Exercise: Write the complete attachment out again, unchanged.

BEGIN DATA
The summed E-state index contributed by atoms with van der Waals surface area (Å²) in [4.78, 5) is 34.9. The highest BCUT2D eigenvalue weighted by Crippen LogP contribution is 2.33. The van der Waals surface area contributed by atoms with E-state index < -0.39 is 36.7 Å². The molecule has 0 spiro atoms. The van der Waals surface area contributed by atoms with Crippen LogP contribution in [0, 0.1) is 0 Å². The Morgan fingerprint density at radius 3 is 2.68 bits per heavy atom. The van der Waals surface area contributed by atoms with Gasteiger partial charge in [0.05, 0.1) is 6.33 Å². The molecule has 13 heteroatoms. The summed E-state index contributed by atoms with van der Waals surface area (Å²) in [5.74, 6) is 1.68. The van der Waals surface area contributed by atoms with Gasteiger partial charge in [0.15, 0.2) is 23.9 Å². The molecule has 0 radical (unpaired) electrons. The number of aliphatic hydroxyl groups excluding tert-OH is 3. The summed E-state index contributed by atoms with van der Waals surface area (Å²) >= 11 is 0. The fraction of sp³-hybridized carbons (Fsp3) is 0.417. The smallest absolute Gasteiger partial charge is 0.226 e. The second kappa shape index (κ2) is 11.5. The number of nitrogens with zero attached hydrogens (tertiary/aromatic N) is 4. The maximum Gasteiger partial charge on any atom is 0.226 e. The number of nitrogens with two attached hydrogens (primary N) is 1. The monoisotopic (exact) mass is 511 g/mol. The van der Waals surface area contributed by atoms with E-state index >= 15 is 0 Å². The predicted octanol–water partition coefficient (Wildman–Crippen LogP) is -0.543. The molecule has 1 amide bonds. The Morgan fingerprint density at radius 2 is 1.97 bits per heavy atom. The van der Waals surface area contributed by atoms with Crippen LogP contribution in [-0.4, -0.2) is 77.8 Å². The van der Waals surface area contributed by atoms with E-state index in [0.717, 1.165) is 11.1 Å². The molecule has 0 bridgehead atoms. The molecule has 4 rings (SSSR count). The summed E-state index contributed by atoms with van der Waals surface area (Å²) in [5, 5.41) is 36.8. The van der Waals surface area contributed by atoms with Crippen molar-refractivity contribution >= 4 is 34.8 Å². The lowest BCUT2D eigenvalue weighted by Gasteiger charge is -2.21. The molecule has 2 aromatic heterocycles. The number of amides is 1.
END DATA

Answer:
The summed E-state index contributed by atoms with van der Waals surface area (Å²) in [4.78, 5) is 34.9. The highest BCUT2D eigenvalue weighted by Crippen LogP contribution is 2.33. The van der Waals surface area contributed by atoms with E-state index < -0.39 is 36.7 Å². The molecule has 0 spiro atoms. The van der Waals surface area contributed by atoms with Crippen LogP contribution in [0, 0.1) is 0 Å². The Morgan fingerprint density at radius 3 is 2.68 bits per heavy atom. The van der Waals surface area contributed by atoms with Gasteiger partial charge in [0.05, 0.1) is 6.33 Å². The molecule has 13 heteroatoms. The summed E-state index contributed by atoms with van der Waals surface area (Å²) in [5.74, 6) is 1.68. The van der Waals surface area contributed by atoms with Gasteiger partial charge in [0.15, 0.2) is 23.9 Å². The molecule has 0 radical (unpaired) electrons. The number of aliphatic hydroxyl groups excluding tert-OH is 3. The summed E-state index contributed by atoms with van der Waals surface area (Å²) >= 11 is 0. The fraction of sp³-hybridized carbons (Fsp3) is 0.417. The smallest absolute Gasteiger partial charge is 0.226 e. The second kappa shape index (κ2) is 11.5. The number of nitrogens with zero attached hydrogens (tertiary/aromatic N) is 4. The maximum Gasteiger partial charge on any atom is 0.226 e. The number of nitrogens with two attached hydrogens (primary N) is 1. The monoisotopic (exact) mass is 511 g/mol. The van der Waals surface area contributed by atoms with E-state index >= 15 is 0 Å². The predicted octanol–water partition coefficient (Wildman–Crippen LogP) is -0.543. The molecule has 1 amide bonds. The Morgan fingerprint density at radius 2 is 1.97 bits per heavy atom. The van der Waals surface area contributed by atoms with Crippen LogP contribution in [-0.4, -0.2) is 77.8 Å². The van der Waals surface area contributed by atoms with E-state index in [0.717, 1.165) is 11.1 Å². The molecule has 0 bridgehead atoms. The molecule has 4 rings (SSSR count). The summed E-state index contributed by atoms with van der Waals surface area (Å²) in [5, 5.41) is 36.8. The van der Waals surface area contributed by atoms with Crippen molar-refractivity contribution >= 4 is 34.8 Å². The lowest BCUT2D eigenvalue weighted by Gasteiger charge is -2.21. The molecule has 2 aromatic heterocycles. The number of amides is 1.